Can public art empower our imagination?

Can public art empower our imagination?

Does it always have to cause disagreement?

Public art used to be serious, too serious. Statues of heroes were erected quickly and applauded, and more recently pulled down. Public art has not had much success in the last century, often causing controversy and even litigation, not unexpected given the wide range of tastes. ‘Doesn’t diverse opinion fulfil the ambitions of a democracy?’ asks Brook Rapaporty in a letter on public art in New York.

Yesterday in Nambucca, I witnessed two kinds of public art, official and unofficial. The rocks along the river arm are packed with art and memorials. There are a few RIP plaques which are bland to strangers, refusing poignancy. Many are of the Kilroy was here category, but some recent ones have adopted humour. Banksy they aren’t, but they made me laugh.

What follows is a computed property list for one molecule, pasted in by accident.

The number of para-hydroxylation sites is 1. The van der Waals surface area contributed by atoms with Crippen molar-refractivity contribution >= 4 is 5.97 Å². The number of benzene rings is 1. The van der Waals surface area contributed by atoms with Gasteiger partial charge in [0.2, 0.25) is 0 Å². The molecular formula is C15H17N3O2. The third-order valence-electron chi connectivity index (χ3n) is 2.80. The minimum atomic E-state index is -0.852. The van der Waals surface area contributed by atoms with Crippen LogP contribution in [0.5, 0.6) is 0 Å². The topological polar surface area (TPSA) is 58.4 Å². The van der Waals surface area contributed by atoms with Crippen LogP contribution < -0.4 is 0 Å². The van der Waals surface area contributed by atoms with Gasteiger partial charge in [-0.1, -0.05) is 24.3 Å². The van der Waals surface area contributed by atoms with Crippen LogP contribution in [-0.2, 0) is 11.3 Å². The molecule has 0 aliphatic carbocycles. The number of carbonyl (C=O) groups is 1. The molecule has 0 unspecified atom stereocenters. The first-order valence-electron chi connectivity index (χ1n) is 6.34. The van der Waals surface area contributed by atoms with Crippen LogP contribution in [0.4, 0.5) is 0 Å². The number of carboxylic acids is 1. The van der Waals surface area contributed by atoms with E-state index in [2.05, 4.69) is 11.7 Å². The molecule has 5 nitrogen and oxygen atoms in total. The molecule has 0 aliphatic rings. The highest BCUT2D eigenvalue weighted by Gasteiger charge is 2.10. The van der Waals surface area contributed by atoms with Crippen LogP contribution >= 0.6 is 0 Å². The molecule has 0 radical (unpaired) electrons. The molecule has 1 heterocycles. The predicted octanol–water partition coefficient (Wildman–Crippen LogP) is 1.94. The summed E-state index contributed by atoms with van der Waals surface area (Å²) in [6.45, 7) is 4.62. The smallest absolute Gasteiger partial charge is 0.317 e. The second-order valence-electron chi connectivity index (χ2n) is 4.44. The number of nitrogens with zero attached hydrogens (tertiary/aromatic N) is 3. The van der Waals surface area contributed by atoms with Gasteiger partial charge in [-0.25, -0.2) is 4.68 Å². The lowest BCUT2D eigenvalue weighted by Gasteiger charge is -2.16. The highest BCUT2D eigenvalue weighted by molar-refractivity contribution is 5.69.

Coke, Loved and missed always. I like this despite despising Coca Cola who increased production of plastic bottles by a billion in 2016 (according to Greenpeace). Last year, North Americans used about 50 billion plastic water bottles. They recycle less than a quarter, which means 38 billion water bottles – more than $1 billion worth of plastic – are wasted each year. I’d like an art project that encourages people to bring pressure on government and industry to put a price on plastic, like the proposed sugar tax

On the way home I stopped for a chat to Ian Moule painting beautiful cracks in an ugly concrete water tower that dominates the hill on the entrance to town.

Someone I talked to earlier was writing to the council to complain. She thought it lowered the tone. I like the subtlety (mainly due to cost). Ian told me that the plan is to have a fountain in front of it. Well done council. They do not pay that much attention to the arts, but then they are always financially stretched.


See also Artist Guy Crosley’s thirty metre mosaic in front of the Nambucca Heads Police station.

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